Going to try for a long chapter after this one. The events I’ve written for now aren’t really conducive to length without getting overly tedious. Thanks to those people who submitted comments. I really appreciate the input. Lastly, I’ve been told my transition between perspectives could use a little work, so any tips or suggestions there would be phenomenal.
James woke to energetic music pulsing through the house. He had been so comfortable he didn’t even remember falling asleep. The music wasn’t anything he was used to, so he stayed in the bed for a bit trying to understand the fast lyrics. Also, there was something missing, but it took his half-awake brain some time to realize that thing was Shaine. Glancing around the room, frowning, he confirmed that Shaine had left, but the music meant he was probably still in the house. Relief flooded through him that his friend had not run from him yet again.
He tossed the comforter to the side, still trying to get a grasp on the stupid music. Stretching his arms above his head with a yawn that caused his jaw to crack audibly, James tried to locate his clothing. An amused smile spread over his face as he stood and walked to where someone had neatly folded the mess he’d made of his clothing the previous night. He retrieved his T-shirt from the top of the pile, pulling it quickly over his head with a chuckle. Shaine’s voice had popped into his head, “Everything has a place. If something’s not in its place, I have to put it there.”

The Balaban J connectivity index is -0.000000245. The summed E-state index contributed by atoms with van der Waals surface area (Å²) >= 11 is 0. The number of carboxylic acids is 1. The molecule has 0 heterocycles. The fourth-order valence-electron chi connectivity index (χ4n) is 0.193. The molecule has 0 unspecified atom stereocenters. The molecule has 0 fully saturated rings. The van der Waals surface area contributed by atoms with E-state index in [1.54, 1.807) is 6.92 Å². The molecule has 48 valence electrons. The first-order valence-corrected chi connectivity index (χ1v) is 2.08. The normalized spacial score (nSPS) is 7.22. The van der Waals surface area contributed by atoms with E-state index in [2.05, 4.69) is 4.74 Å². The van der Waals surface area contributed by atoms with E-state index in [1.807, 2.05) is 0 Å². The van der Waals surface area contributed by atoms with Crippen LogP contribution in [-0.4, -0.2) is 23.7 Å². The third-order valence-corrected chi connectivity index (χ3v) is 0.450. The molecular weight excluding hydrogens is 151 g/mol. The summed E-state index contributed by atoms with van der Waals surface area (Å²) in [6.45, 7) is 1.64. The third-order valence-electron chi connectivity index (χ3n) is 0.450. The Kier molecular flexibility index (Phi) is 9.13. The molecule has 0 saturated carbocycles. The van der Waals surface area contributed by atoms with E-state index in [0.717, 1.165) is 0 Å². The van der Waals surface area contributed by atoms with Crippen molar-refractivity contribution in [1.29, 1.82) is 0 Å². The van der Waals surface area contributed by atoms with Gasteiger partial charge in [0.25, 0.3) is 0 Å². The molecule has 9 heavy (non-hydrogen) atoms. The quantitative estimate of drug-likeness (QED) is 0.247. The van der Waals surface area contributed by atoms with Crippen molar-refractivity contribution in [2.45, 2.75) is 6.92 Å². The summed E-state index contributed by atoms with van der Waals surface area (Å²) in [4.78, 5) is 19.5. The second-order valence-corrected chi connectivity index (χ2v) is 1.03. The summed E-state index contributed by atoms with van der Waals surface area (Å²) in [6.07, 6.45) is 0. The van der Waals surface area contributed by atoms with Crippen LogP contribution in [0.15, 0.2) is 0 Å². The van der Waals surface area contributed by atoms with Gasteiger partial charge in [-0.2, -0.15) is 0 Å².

Not bothering to put on anything else, James walked out of the room and into its adjoining bathroom to satiate his bladder. He walked back into the room to the sound of more extraordinary guitar work. Finally, he could make some sense of what was being said. The lyrics to the window vibrating music were like something out of a fantasy novel. “Flying on dragons with shining swords?” Shaine’s taste in music was something else. Shaking his head and grinning widely, he headed down the hall towards the living room.
To his surprise, the area hadn’t been touched. The sliding glass door, now minus glass, was letting in the afternoon sun as well as a nice breeze. Glass glittered over much of the carpet, while the music pumped from the stereo above the television. Shaine must have turned on the stereo, and then ignored the mess.
“I guess broken objects don’t really have a ‘place’ then,” James thought. Noises from the kitchen caught James’ attention, so he headed in that direction.
Not being a morning person, or good at waking up at all, James’ mind wasn’t working at top performance. Halfway to the kitchen door, James regretted not having put his shoes on. Putting his food down, a large shard of what was left of the sliding door cut deeply into the sole of his foot, shooting pains up and down James’ leg.
James made soft grunting noises, immediately taking his weight off the injured appendage. Gritting his teeth, he hopped over to the wall and leaned against it. Propping his injured foot on the thigh of his other leg he bent to inspect the damage. A half-inch of glass stuck out of the skin, blood dripping out of the wound, off his foot, and onto the carpet. Looking up, James could see he had dripped on the way to the wall, the bright red drops contrasting sharply on the white carpet. There was no way Shaine would be able, after the vomit, vodka, and now his blood, to keep the carpet. It would have to be replaced along with the door; two permanent reminders of the last few days.
Looking down again, it looked like he’d have a reminder of his own. The wound was going to need stitches, maybe a shot, and would probably leave a scar. Gritting his teeth so his neck muscles bulged, James tugged the fragment out. Holding up the shard, it looked like it had only gone in about half an inch. Shaking his head, James made to move again towards the kitchen when he froze. The entire pathway there was littered with glass, as was the way back to the hall. He was stuck unless Shaine either brought him his shoes, or carried him over the glass.